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New Alaska Quarterly Review highlights works by indigenous Canadian writers

  • Author: Nancy Lord
    | Alaska books
  • Updated: April 19
  • Published April 19

Alaska Quarterly Review, Vol. 36 No. 3 & 4, Winter & Spring 2020.

Edited by Ron Spatz. $12

Alaska Quarterly Review, Vol. 36 No. 3 & 4, Winter & Spring 2020

“Alaska Quarterly Review,” which is published twice a year in book form, enjoys a well-established reputation for publishing some of the highest quality and most interesting literary work in the country. The newest edition, filled with essays, poetry, short stories, and a special section celebrating Indigenous voices of Canada, is no exception.

Art — in literature as well as its other forms — is essential to understanding ourselves and our fellow humans. As editor Ron Spatz emphasizes in the note that introduces this volume, “The literary arts help us overcome an inherent myopic tribal nature, whether it be based on national, racial, ethnic, religious, or sexual identities, in order to forge the connections that come from the shared experiences that are created. That body of work is a reservoir of truth that is critical to our understanding of social justice and human liberty. The stakes could not be higher or the need more urgent.”

To this end, Spatz chose to highlight Alaska’s relationship with Canada by collaborating with the founders of the Canadian Indigenous Voices Awards, a new program established to recognize and support the work of that country’s Indigenous writers. The first year of the awards was 2018, and AQR presents here an anthology of selected works from the winners and finalists. Indigenous writers have been underrepresented in the Canadian canon, as they have in our own — and here is an excellent opportunity for readers to make the acquaintance of writers who will be new to them. An introduction by members of the awards committees provides context.

“Queen Bee,” a prose piece by Elaine McArthur of the Ocean Man First Nation, involves an elderly mother telling her daughter of her time in a residential school. In “The Hand Trembler,” by Dine poet Nazbah Tom, a child helps a grandmother make blood sausage and witnesses not just traditional food preparation but the grandmother’s healing work with visitors. The persona poem “Marriage ‘A La Facon Du Pays’” by Brandi Bird, a Saulteaux and Cree poet, speaks with the voice of a “Bush Wife” of a French fur trapper. She “knows the river’s right to drown a man who disrespects me.”

Two excerpts from longer works are included here, and each leaves a reader wanting more. Dawn Dumont, of the Okanese Cree Nation, is the author of “Glass Beads,” chosen as the 2019 One-Read Novel across Canada. In the excerpt from that book, a woman inmate is in conversation with a caseworker. “In the real world, this conversation would be like trying to ask a friend to lend you money after you’d run over their dog.” The second excerpt, a story called “Moosehide” from the debut story collection “Bad Endings,” is by Carleigh Baker, a writer of Icelandic heritage living in Vancouver. The story turns the idea of wilderness adventure on its head when a “mixed blood” but “raised white” couple on a guided river trip find the experience less than romantic.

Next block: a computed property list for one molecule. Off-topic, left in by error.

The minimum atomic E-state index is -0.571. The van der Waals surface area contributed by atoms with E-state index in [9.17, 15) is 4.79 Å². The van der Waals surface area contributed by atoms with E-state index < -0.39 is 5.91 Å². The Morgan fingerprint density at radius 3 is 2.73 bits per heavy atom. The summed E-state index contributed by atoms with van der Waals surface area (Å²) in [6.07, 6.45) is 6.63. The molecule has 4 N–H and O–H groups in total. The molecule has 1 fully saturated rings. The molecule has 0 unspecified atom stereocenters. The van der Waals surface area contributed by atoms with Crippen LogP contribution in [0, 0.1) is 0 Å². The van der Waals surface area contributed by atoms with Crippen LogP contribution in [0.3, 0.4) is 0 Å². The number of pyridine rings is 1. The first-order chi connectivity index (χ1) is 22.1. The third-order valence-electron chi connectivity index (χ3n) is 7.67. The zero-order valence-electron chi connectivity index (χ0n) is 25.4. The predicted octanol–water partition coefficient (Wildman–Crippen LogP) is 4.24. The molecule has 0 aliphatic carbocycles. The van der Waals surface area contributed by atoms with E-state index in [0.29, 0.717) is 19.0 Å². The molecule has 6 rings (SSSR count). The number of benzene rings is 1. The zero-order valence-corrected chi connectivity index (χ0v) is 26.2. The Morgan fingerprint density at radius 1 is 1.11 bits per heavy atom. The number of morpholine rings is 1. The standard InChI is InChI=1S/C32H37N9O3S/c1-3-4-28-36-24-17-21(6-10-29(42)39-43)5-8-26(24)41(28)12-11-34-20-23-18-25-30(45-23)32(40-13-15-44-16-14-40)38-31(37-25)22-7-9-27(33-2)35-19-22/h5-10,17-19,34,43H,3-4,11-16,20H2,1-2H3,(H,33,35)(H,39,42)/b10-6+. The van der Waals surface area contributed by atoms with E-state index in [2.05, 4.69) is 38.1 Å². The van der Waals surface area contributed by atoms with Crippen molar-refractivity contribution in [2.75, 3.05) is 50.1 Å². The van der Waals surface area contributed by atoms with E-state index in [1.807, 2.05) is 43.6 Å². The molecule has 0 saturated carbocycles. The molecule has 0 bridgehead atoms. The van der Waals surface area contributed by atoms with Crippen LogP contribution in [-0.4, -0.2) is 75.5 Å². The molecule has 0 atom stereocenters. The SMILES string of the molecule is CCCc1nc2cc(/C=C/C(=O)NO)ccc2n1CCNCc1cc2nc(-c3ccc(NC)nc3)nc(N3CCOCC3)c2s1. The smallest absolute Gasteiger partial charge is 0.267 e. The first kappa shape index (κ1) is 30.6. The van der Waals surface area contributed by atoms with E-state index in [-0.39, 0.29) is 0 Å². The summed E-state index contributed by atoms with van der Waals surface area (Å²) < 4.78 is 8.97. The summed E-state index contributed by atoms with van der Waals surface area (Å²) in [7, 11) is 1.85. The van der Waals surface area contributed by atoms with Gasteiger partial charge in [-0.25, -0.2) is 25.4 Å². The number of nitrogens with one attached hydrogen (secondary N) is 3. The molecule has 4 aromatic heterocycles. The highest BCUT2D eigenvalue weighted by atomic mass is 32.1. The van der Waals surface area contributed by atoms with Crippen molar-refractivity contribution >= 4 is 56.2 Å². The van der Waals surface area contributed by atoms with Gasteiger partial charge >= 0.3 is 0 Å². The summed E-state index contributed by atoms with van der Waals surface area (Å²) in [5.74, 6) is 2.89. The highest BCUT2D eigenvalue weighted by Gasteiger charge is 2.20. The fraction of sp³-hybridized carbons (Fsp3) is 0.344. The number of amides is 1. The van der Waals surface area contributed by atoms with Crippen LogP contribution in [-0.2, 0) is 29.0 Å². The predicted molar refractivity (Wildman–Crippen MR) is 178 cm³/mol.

Outside of the special section, the regular contributions here are, as usual, exemplary. If there’s a commonality to them, it has to do with that sense that Spatz speaks of in his editor’s note — that the best literature tells us something about being human and encourages empathy. Among the nonfiction, an essay titled “Neighbors Gathered,” by Michael Downs, is divided into sections, each telling of a person or couple in his working-class neighborhood; they’re all doing the best they can, and they all belong.

It’s the fiction here that is perhaps most outstanding. The majority would be considered “realistic,” and among the most emotionally affective are several presenting the lives of children. “Missing,” by Kirsten Madsen, is a first-person account of a stolen child and the confusion she encounters as an adult when returned to her “real” family; in this, there are no evil-doers, only a great compassion for the couple who raised her, the family that tries to return her to their center, and her own torn, conflicted self.

Another story of similar emotional impact is “The Wastrel’s Curse,” by Matthew Lansburgh. In this, a child’s unstable mother believes that he has the devil’s horns sprouting from his head and can only be treated with surgery and expensive lotions dispensed by a Tijuana doctor. “They crossed the border the next week and the week after, drove the five hours to Tijuana and back once a week for weeks, as if reenacting a pilgrimage designed to cleanse their souls or free them from despair.”

The poetry section, with works by 24 poets, includes such luminaries as Robert Hedin and Brendan Galvin, alongside others writing of love, longing, and foreign lands. Bruce Cohen’s “Natural Selections” ends with these lines: “Life is just a little off-centered, like an ice cream/Truck jingle in the middle of a blizzard./There are times you can block out an entire galaxy/With only your index finger & a blink.”

In our fragmented and searching world, we need a full chorus of voices to represent who we are and demonstrate how we might live kindly and courageously together. It’s fitting that Alaska’s flagship literary journal, which previously published “Alaska Native Writers, Storytellers, and Orators,” has extended its reach in this latest volume to honor and contextualize the work of neighbors who share so much of our northern environment and colonial heritage.

As always, the journal’s cover photograph, this time by Alaska photographer Roy Corral, is a stunning work of art, a fitting invitation to the beautiful and life-supporting work within.

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